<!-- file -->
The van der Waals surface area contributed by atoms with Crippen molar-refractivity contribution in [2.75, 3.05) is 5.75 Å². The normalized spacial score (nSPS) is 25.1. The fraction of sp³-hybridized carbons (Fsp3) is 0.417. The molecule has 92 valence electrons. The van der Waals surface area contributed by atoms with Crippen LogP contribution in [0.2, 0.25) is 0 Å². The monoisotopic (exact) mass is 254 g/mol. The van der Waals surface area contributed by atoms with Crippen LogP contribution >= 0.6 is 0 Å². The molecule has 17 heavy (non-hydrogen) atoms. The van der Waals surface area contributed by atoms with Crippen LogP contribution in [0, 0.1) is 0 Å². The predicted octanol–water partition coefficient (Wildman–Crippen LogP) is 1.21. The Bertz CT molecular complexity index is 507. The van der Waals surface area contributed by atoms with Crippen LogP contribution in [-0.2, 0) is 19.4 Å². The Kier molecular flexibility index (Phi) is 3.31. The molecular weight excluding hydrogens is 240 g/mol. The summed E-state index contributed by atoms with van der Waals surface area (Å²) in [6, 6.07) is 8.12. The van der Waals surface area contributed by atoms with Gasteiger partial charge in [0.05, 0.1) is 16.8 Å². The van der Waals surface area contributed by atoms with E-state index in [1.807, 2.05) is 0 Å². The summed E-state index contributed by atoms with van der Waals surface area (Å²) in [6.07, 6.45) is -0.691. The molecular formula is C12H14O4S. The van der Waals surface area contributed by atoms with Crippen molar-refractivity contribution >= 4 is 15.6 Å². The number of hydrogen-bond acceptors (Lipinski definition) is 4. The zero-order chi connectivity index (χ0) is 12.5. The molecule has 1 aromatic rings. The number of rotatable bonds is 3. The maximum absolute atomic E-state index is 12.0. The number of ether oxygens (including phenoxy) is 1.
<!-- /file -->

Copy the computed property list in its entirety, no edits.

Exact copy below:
The van der Waals surface area contributed by atoms with Crippen molar-refractivity contribution in [2.75, 3.05) is 5.75 Å². The normalized spacial score (nSPS) is 25.1. The fraction of sp³-hybridized carbons (Fsp3) is 0.417. The molecule has 92 valence electrons. The van der Waals surface area contributed by atoms with Crippen LogP contribution in [0.2, 0.25) is 0 Å². The monoisotopic (exact) mass is 254 g/mol. The van der Waals surface area contributed by atoms with Crippen LogP contribution >= 0.6 is 0 Å². The molecule has 17 heavy (non-hydrogen) atoms. The van der Waals surface area contributed by atoms with Crippen LogP contribution in [0, 0.1) is 0 Å². The predicted octanol–water partition coefficient (Wildman–Crippen LogP) is 1.21. The Bertz CT molecular complexity index is 507. The van der Waals surface area contributed by atoms with Crippen LogP contribution in [-0.2, 0) is 19.4 Å². The Kier molecular flexibility index (Phi) is 3.31. The molecular weight excluding hydrogens is 240 g/mol. The summed E-state index contributed by atoms with van der Waals surface area (Å²) in [6, 6.07) is 8.12. The van der Waals surface area contributed by atoms with Gasteiger partial charge in [0.05, 0.1) is 16.8 Å². The van der Waals surface area contributed by atoms with E-state index in [1.807, 2.05) is 0 Å². The summed E-state index contributed by atoms with van der Waals surface area (Å²) in [6.07, 6.45) is -0.691. The molecular formula is C12H14O4S. The van der Waals surface area contributed by atoms with Crippen molar-refractivity contribution >= 4 is 15.6 Å². The number of hydrogen-bond acceptors (Lipinski definition) is 4. The zero-order chi connectivity index (χ0) is 12.5. The molecule has 1 aromatic rings. The number of rotatable bonds is 3. The maximum absolute atomic E-state index is 12.0. The number of ether oxygens (including phenoxy) is 1.